Pakistani Taliban chief killed in US drone strike
Pakistani Taliban commander Hakimullah Mehsud speaks to a group of media representatives in the Mamouzai area of Orakzai Agency on November 26, 2008
Mehsud's death is likely to prompt revenge attacks by the Taliban and disrupt government efforts to hold peace talks, analysts said, but will also seriously weaken an outfit that has become one of the greatest security threats to Pakistan.
It also represents a success for the CIA's drone programme targeting suspected militants in Pakistan's tribal belt at a time when it is under intense scrutiny over civilian casualties.
Mehsud, believed to be aged about 34, died along with three others when a US drone fired two missiles at a vehicle in a compound in the village of Dandey Darpakhel, five kilometres (three miles) north of Miranshah, the main town of North Waziristan, officials said.
North Waziristan is one of seven semi-autonomous tribal regions along the Afghan border, which Washington considers to be a major hub of Taliban and Al-Qaeda militants plotting attacks on the West and in Afghanistan.
Security and intelligence officials confirmed the death, while a senior Taliban source said Mehsud was killed along with his bodyguard, driver and uncle. Another Taliban commander said the funeral would be held on Saturday.
It is the second significant blow to the Tehreek-e-Taliban Pakistan (TTP) in less than a month, following the capture of another senior commander by US forces in Afghanistan.
Security expert Rahimullah Yusufzai told AFP it was unclear whether the TTP has anyone in its ranks capable of filling the gap left by the charismatic Mehsud who had a $5 million US bounty on his head.
"His death will weaken the movement. Although they will soon appoint a new chief it is to be seen how effective the new person will be in controlling things," Yusufzai said.
"They will certainly try to take revenge and in this process, they will harm themselves and will cause problems for the government also."
After a bloody six-year TTP insurgency which has left thousands of soldiers, police and civilians dead, the government has been edging towards talks with the militants.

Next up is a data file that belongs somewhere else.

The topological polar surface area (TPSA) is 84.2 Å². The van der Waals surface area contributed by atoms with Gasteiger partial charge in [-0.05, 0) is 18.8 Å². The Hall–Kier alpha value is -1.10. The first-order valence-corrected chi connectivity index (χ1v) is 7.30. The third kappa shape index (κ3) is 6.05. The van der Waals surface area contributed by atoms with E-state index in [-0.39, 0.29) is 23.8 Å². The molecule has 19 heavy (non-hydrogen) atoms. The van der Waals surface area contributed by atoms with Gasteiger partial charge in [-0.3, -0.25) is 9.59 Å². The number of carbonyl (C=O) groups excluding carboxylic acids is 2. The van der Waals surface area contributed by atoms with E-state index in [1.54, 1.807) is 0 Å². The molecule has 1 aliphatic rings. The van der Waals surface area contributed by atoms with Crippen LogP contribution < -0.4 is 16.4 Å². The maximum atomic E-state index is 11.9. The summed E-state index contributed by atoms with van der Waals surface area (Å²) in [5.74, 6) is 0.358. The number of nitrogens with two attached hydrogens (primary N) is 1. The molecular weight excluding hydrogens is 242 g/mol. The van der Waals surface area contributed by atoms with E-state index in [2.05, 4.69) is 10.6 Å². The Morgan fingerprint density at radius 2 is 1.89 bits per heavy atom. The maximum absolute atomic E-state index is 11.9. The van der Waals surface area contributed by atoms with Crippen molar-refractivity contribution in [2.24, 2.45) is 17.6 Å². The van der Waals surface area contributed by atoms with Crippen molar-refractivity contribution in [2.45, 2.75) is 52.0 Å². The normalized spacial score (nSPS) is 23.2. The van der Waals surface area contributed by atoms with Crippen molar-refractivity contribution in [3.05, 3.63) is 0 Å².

Officials said Thursday that the "process of dialogue" had started but no formal talks had taken place yet. The Taliban said they had had no contact from the government.
Saifullah Khan Mehsud of Islamabad's FATA Research Center, an expert on Pakistan's tribal belt, said the killing of the Taliban commander would disrupt the peace process in the short term but could ultimately prove beneficial.
"Hakimullah was a very divisive figure, a very hated figure, a very controversial figure -- he was the one who represents in the eye of the Pakistani public everything that is evil about TTP," he told AFP.
"Of course for the time being there will be perhaps... a call for an end to the dialogue process, but in the long run a divisive figure like Hakimullah Mehsud not being there will make the environment more conducive for peace negotiations."
Mehsud took control of the TTP after a bitter fight for the leadership following the death of founder Baitullah Mehsud in a drone strike in August 2009. Mehsud was widely reported to have been killed in 2010 but later resurfaced.
The United States charged him with terrorism after seven Americans were killed in a suicide attack at a CIA base in Afghanistan in December, the deadliest attack on the agency since 1983.
Washington also offered a reward of up to $5 million for information on his whereabouts and added the TTP to a blacklist of foreign terrorist groups.
Since 2004, the United States has carried out hundreds of missile attacks from unmanned aircraft targeting suspected Taliban and Al-Qaeda linked militants in the tribal areas.
The number and identity of casualties is hard to determine as the tribal areas are off limits to foreign journalists and aid organisations, but the London-based Bureau of Investigative Journalism estimates deaths at between 2,500 and 3,700.
Hundreds of civilians have died in the attacks, according to various estimates, prompting outrage in Pakistan and leading critics to accuse the US of breaching international law.
A major report last week from rights campaigners Amnesty International said the US may be guilty of war crimes, highlighting two attacks which it said appeared to kill only civilians.
The Pakistani government officially condemns drone strikes as a violation of its sovereignty and last week Sharif urged US President Barack Obama to halt the programme during a meeting in Washington.
Despite their deep unpopularity in Pakistan, the US sees them as a vital tool in the fight against militants in the lawless tribal areas.
As well as Hakimullah and Baitullah Mehsud, TTP number two Waliur Rehman perished in a drone strike in North Waziristan in May.
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